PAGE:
In my experience, 49.9 percent of the people who complain online about their Internet speeds are pirates, plain and simple, and I give less than a tenth of a damn about their problems.
For the rest, please read on:
When you signed up for service, you were quoted a speed. It was a number somewhere between the IQ of people who own the Jackass DVD boxed set and the age Ray Kurzweil imagines he’ll achieve with a proper diet and reasonable advances in cybernetics. This number was followed by “Mbs.” Knowing what this stands for won’t help you.
What will help you are radioactive isotopes. Remember reading about them in high school? How they decay over time, at a rate known as a half-life? Remember that sad little isotope’s life curve, sloping downward, ever-shrinking but never quite disappearing entirely? That’s your internet speed over time. You have no more hope of stopping its decay than you can preserve cobalt-60 in a coffee cup.
So what do you do? You dial up customer service, of course. (And I do mean “dial.” Online help, when you can barely get online, is a contradiction in terms.) And after seven or eight climbs up and down the phone tree, you get an actual person:
He’ll introduce himself as “Tom” or “Frank,” or “Jake.” This is not his real name. Take the last letter of the middle name of every person in your immediate family, mash them all together, and this is closer to the name his mother gave him. She is, by the way, very proud of him. He supports her and nineteen of his siblings on the pittance your internet megalith pays him to sap the very marrow from your bones.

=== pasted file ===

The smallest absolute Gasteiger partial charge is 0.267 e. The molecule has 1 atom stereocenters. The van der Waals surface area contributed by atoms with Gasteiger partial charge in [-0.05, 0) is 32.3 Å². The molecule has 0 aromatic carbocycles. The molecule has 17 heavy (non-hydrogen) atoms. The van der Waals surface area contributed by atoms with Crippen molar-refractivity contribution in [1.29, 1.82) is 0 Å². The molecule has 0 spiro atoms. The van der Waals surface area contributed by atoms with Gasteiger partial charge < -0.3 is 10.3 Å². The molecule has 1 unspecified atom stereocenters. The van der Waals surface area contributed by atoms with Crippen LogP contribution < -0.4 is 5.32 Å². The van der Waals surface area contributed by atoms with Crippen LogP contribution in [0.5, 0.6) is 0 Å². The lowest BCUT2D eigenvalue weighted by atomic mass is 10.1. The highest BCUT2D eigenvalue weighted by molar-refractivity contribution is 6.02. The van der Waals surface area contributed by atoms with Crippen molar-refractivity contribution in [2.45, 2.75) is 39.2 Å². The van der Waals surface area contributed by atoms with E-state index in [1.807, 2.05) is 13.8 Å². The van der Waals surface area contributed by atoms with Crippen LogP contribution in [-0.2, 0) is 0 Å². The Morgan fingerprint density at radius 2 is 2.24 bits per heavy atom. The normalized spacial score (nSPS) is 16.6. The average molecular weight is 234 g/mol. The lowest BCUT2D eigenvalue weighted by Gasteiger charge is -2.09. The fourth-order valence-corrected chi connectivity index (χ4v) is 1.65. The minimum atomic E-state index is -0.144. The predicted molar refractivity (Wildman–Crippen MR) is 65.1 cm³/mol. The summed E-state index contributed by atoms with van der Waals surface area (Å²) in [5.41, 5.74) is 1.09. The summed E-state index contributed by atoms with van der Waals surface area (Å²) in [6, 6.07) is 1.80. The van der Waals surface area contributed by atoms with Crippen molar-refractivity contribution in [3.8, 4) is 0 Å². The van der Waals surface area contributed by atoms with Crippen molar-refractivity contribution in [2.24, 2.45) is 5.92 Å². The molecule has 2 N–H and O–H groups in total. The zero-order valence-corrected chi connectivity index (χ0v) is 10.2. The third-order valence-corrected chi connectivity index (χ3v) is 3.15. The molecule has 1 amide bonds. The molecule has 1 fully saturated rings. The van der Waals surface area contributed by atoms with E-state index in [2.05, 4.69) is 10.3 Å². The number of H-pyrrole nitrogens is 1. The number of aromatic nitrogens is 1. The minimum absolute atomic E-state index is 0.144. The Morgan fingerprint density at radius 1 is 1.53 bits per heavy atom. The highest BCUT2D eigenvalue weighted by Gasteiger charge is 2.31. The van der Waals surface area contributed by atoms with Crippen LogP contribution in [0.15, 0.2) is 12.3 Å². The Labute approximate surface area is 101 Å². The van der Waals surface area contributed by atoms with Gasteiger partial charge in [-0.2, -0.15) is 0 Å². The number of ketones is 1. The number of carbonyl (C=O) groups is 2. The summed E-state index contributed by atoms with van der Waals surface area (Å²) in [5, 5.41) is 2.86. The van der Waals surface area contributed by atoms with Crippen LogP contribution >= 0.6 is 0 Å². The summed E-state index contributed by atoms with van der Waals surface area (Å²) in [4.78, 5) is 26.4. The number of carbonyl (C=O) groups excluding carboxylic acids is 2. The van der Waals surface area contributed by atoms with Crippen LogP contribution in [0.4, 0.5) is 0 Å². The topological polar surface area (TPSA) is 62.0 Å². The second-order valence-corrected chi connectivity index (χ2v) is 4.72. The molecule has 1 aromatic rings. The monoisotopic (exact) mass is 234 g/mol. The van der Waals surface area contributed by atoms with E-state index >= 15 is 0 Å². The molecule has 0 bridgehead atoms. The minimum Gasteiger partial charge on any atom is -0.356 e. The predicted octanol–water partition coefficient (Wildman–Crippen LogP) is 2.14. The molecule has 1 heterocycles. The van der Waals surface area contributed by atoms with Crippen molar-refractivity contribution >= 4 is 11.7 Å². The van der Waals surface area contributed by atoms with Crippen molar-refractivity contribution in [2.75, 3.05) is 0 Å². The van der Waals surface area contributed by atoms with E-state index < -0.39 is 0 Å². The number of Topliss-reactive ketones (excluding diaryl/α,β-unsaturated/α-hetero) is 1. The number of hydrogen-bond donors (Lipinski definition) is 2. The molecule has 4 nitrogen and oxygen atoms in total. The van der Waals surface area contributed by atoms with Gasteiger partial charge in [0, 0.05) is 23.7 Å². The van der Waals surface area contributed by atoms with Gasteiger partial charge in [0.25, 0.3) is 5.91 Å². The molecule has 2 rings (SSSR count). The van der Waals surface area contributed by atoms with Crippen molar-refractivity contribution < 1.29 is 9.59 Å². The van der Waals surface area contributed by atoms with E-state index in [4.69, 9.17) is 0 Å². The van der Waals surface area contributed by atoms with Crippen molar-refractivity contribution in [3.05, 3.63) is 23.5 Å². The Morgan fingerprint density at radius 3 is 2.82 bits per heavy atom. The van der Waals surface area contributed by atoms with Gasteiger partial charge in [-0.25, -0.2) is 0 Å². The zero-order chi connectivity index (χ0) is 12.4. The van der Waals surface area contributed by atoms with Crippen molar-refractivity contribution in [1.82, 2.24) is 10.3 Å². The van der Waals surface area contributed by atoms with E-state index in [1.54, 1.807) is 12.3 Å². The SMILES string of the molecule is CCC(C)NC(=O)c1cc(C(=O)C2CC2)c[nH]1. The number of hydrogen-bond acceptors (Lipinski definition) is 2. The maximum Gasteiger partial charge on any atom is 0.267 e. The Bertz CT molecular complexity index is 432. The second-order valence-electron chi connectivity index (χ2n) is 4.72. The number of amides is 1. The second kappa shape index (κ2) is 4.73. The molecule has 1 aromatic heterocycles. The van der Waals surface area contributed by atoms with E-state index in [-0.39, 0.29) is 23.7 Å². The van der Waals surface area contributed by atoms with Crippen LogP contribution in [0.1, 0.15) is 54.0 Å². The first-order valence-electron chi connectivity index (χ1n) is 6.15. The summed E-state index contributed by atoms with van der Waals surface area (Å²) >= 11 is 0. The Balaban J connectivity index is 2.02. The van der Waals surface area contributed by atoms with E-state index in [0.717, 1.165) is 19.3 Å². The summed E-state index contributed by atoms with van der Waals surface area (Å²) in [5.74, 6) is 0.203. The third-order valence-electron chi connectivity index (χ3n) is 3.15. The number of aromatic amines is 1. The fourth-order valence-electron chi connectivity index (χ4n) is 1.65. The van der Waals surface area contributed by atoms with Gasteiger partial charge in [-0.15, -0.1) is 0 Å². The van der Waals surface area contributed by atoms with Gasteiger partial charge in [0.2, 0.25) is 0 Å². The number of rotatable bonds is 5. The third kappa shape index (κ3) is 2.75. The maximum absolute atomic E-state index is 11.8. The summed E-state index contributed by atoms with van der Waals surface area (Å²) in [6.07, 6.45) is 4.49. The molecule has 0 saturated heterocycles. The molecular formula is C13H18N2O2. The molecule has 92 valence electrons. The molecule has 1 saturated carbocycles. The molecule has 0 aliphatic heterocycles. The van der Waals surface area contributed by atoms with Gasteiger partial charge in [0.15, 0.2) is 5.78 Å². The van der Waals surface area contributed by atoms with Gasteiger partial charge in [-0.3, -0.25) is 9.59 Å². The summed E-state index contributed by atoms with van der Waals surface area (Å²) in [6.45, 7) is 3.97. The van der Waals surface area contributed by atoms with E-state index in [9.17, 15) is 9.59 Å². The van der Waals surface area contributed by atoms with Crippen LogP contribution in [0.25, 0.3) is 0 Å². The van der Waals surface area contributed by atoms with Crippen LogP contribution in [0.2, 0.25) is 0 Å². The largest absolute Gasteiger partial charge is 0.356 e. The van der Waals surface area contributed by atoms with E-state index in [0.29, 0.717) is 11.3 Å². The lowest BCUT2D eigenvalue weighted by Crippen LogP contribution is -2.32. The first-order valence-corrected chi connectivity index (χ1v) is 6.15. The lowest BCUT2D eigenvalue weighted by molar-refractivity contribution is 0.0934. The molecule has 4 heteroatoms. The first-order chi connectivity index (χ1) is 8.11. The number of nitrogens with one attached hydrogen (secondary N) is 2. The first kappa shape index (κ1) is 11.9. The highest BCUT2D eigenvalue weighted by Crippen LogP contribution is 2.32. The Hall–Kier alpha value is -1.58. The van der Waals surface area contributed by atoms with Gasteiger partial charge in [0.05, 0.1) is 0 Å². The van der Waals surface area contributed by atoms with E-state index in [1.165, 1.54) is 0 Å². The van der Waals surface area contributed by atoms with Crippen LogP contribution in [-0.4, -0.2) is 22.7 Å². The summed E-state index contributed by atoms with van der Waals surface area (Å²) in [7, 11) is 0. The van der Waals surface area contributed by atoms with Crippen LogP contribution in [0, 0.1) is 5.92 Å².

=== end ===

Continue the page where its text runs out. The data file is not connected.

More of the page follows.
Jake grew up in a village without a reliable source of clean water. He doesn’t give a shit that you can’t watch The Americans when your kids are playing Fortnight. But he doesn’t mind being polite, because he knows that your grandchildren will cut the lawns and service the pools of his grandchildren.
What’s more, Jake is a genuinely nice guy. He would love to help you. Unfortunately, he cannot. Taped to his monitor is a list of factors that affect internet speed. Things like router age, computer processing power, wind shear, earthworm activity, sunspots, Russian espionage.
And after that, it gets complicated, so you may as well read the whole thing.